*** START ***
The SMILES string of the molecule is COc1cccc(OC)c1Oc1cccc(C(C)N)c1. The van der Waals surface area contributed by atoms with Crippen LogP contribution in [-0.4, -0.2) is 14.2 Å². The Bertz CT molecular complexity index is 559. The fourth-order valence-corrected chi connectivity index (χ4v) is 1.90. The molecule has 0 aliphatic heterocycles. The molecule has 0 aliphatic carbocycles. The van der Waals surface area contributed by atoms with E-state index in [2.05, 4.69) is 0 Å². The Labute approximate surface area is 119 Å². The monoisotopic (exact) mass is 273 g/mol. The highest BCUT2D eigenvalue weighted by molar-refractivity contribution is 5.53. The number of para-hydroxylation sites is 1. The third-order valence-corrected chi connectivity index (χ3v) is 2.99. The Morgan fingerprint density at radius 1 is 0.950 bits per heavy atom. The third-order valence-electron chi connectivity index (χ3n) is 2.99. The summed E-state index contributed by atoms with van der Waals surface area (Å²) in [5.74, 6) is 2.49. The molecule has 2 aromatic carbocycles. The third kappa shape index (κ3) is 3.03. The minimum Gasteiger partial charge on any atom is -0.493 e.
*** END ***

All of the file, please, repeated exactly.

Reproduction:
The SMILES string of the molecule is COc1cccc(OC)c1Oc1cccc(C(C)N)c1. The van der Waals surface area contributed by atoms with Crippen LogP contribution in [-0.4, -0.2) is 14.2 Å². The Bertz CT molecular complexity index is 559. The fourth-order valence-corrected chi connectivity index (χ4v) is 1.90. The molecule has 0 aliphatic heterocycles. The molecule has 0 aliphatic carbocycles. The van der Waals surface area contributed by atoms with E-state index in [2.05, 4.69) is 0 Å². The Labute approximate surface area is 119 Å². The monoisotopic (exact) mass is 273 g/mol. The highest BCUT2D eigenvalue weighted by molar-refractivity contribution is 5.53. The number of para-hydroxylation sites is 1. The third-order valence-corrected chi connectivity index (χ3v) is 2.99. The Morgan fingerprint density at radius 1 is 0.950 bits per heavy atom. The third-order valence-electron chi connectivity index (χ3n) is 2.99. The summed E-state index contributed by atoms with van der Waals surface area (Å²) in [5.74, 6) is 2.49. The molecule has 2 aromatic carbocycles. The third kappa shape index (κ3) is 3.03. The minimum Gasteiger partial charge on any atom is -0.493 e.